OpenUW: A series of free courses presented by UW Educational Outreach
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 Part 1
Part One: Historical Background
 Part 2
Part Two: A Midsummer Night's Dream
 Part 3
Part Three: Twelfth Night
The Comedies of Shakespeare*


Shakespeare's Comedies


Why Study Shakespeare?

Reading Shakespeare is a challenging process; it asks us to follow the immediate action even as we work carefully through the figures of speech with which characters interpret the action and justify their own actions in it. At the same time, any character or explanation of the action is subject to radical reinterpretation when we see the character in other settings (which often test the character's stated beliefs against his or her subsequent actions) or when the beliefs of one character are compared with the beliefs and rationalizations offered by parallel characters. Initially convincing and eloquent "talk" is always juxtaposed to the character's ability to subsequently "walk the walk."

A student once wrote to me about the aura that surrounds the work of Shakespeare. The student was curious to explore the author's work but had feelings of trepidation about confronting the difficulties of Shakespearean language. I told the student that I often encounter those same difficulties. So--given the tidal wave of information and images available to us in our contemporary vernacular--why bother?

It's true that Shakespeare is separated from us by centuries of innovations in English usage and--for many United States university students--the likelihood that we grew up as speakers of American English, British English's scruffy sibling. Equally important, Shakespeare employs the English language with unparalleled fluency. He uses masterfully its depths and precision of meaning, its reflection of social class and regional colors, its braiding together of Romance and Germanic word stock, its synthesis of Classical, Renaissance, and homespun literary forms, and the uncommon powers of expressive richness that result when written and spoken English are fused in the literary discourse of the long reigns of Queen Elizabeth and King James.

The problem lies more in making room for all the reflections and insights Shakespeare makes available to me than in puzzling out the literal meaning of what he says. . . .
Nonetheless, I find that when I slow down and read with care and patience, I encounter--not obscurity--but a wealth of meanings, folded and layered together in such a way that I experience uncommon insights, associations, and curiosities. The problem lies more in making room for all the reflections and insights Shakespeare makes available to me than in puzzling out the literal meaning of what he says (although there are times when that is the case). In the moment of reading I am not clueless about meaning; I am saturated with it.

At the same time I find that reading--even in the face of surface hesitations, errors, ambiguities, and doubts--is often possible and productive. The organization of events, strong narrative backbones, parallel plots and structural repetitions, and doublings of dramatic situation make vibrant tapestries of literary language cohere as resonant and deeply ordered dramatic worlds.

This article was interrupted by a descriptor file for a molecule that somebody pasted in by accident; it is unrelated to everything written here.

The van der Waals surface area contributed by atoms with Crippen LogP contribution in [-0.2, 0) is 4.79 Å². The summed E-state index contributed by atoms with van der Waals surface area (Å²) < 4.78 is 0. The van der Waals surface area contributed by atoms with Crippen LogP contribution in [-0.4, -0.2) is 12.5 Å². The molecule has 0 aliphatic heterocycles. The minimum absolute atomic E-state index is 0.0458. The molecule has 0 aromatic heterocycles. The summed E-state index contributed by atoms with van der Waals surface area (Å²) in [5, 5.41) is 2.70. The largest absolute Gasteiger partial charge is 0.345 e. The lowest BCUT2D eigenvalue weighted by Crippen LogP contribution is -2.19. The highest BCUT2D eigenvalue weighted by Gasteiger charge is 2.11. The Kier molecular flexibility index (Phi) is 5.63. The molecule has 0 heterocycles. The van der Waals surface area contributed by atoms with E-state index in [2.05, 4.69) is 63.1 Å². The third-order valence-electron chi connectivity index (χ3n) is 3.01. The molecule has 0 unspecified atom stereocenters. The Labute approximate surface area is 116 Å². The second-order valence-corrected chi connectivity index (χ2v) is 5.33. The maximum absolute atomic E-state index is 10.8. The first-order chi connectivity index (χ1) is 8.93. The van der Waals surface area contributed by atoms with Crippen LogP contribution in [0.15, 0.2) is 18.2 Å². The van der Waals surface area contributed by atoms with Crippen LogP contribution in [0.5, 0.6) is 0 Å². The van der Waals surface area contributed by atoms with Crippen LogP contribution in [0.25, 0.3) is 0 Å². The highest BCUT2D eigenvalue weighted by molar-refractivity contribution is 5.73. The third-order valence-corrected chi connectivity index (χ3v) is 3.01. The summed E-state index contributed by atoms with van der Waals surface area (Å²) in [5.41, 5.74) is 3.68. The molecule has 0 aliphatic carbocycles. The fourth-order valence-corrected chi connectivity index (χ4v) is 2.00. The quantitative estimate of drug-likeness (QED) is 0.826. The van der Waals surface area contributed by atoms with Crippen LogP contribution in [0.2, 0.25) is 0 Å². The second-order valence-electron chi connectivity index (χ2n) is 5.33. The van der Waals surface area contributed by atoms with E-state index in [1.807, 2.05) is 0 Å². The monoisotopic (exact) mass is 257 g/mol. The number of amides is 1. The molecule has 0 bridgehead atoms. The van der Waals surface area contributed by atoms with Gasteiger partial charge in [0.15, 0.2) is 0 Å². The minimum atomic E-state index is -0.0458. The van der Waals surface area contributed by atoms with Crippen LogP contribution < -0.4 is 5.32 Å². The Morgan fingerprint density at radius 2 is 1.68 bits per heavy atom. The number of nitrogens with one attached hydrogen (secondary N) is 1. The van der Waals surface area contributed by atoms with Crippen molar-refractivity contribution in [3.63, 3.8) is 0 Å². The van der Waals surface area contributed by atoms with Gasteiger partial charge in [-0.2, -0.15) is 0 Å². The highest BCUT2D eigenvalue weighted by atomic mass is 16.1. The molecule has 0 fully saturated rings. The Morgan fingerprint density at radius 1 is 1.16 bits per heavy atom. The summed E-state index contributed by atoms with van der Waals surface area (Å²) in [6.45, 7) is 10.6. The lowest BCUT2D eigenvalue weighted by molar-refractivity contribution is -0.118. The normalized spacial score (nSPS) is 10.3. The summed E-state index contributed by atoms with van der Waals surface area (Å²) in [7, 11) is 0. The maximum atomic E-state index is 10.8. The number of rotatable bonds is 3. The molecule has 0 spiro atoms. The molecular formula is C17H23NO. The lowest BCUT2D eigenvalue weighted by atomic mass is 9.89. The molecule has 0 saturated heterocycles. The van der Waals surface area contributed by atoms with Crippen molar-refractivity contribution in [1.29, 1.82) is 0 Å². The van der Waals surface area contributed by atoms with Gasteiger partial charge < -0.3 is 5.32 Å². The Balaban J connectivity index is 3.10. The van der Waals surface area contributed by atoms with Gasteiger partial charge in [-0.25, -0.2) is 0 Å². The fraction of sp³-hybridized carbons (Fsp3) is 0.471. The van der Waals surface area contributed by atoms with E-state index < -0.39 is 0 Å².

Rich forms of participation (for example, Shakespeare's plays within plays) become available. They involve me in works of artistic genius that constructed the terms and the vantage points by which their audiences came to know and understand their own times, and to place them in the experience of humankind past. These works reinvent and broaden the domain of humanity and reflection so greatly that--even when we find Shakespeare dated, prejudiced, or limited--we often do so using standards of imaginative openness and fertility that we and our culture learned from his work.

The famous literary scholar Harold Bloom has argued that Shakespeare in particular is the inventor of our humanity. I believe he means that Shakespeare's plays often allow us to examine the very foundations on which our view of ourselves stands, and that they provide us with the gift of renewal through dramatic re-examination rather than passive and dogmatic compliance. If this is Bloom's intention, he is close to what makes these texts indispensable to me and, I think, to our culture.

At his best, Shakespeare shows us the imaginative work-in-progress of his time: recovering and reinventing the human in the face of what was to become an enlightening onslaught on the forms and institutions of British and European life. He provides an incredibly inclusive account of the social, political, and commercial invention of modern humanity.

In Shakespeare's theatre, as we read and observe; we are in fact at home. We engage the reflective webs of language and moral participation that have made us, and our predecessors over the course of a 300-year history of modernist uprooting, still profoundly responsive to the idea of affirming our humanity in inhuman worlds.

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Recommended Reading

The following is recommended reading for this OpenUW course:

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